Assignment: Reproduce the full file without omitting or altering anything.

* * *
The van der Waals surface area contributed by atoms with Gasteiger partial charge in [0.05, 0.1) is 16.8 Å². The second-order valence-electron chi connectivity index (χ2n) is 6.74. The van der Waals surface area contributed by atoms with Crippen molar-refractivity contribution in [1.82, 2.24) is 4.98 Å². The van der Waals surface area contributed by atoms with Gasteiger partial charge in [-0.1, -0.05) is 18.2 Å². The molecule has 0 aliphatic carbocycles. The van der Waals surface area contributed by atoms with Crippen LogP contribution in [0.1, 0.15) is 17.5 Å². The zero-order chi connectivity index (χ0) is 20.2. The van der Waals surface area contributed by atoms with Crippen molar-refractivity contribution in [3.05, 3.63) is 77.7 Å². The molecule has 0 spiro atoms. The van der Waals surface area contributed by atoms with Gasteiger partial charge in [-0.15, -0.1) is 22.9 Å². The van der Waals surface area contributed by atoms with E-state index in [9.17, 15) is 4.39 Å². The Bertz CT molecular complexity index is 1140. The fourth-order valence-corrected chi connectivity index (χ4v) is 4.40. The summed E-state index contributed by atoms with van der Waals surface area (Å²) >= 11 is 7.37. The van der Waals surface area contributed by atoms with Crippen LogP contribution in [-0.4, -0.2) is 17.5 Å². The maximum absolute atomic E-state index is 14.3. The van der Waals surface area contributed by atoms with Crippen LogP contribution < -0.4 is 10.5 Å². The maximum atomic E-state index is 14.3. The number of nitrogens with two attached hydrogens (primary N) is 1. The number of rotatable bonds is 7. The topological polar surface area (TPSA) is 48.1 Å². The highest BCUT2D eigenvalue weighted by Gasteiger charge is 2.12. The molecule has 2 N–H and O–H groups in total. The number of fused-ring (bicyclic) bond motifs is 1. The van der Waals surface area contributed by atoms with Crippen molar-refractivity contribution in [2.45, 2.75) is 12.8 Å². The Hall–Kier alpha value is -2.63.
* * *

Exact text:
The van der Waals surface area contributed by atoms with Gasteiger partial charge in [0.05, 0.1) is 16.8 Å². The second-order valence-electron chi connectivity index (χ2n) is 6.74. The van der Waals surface area contributed by atoms with Crippen molar-refractivity contribution in [1.82, 2.24) is 4.98 Å². The van der Waals surface area contributed by atoms with Gasteiger partial charge in [-0.1, -0.05) is 18.2 Å². The molecule has 0 aliphatic carbocycles. The van der Waals surface area contributed by atoms with Crippen LogP contribution in [0.1, 0.15) is 17.5 Å². The zero-order chi connectivity index (χ0) is 20.2. The van der Waals surface area contributed by atoms with Crippen molar-refractivity contribution in [3.05, 3.63) is 77.7 Å². The molecule has 0 spiro atoms. The van der Waals surface area contributed by atoms with Gasteiger partial charge in [-0.15, -0.1) is 22.9 Å². The van der Waals surface area contributed by atoms with E-state index in [9.17, 15) is 4.39 Å². The Bertz CT molecular complexity index is 1140. The fourth-order valence-corrected chi connectivity index (χ4v) is 4.40. The summed E-state index contributed by atoms with van der Waals surface area (Å²) >= 11 is 7.37. The van der Waals surface area contributed by atoms with Crippen LogP contribution in [-0.4, -0.2) is 17.5 Å². The maximum absolute atomic E-state index is 14.3. The van der Waals surface area contributed by atoms with Crippen LogP contribution < -0.4 is 10.5 Å². The maximum atomic E-state index is 14.3. The number of nitrogens with two attached hydrogens (primary N) is 1. The number of rotatable bonds is 7. The topological polar surface area (TPSA) is 48.1 Å². The highest BCUT2D eigenvalue weighted by Gasteiger charge is 2.12. The molecule has 2 N–H and O–H groups in total. The number of fused-ring (bicyclic) bond motifs is 1. The van der Waals surface area contributed by atoms with Crippen molar-refractivity contribution in [2.45, 2.75) is 12.8 Å². The Hall–Kier alpha value is -2.63.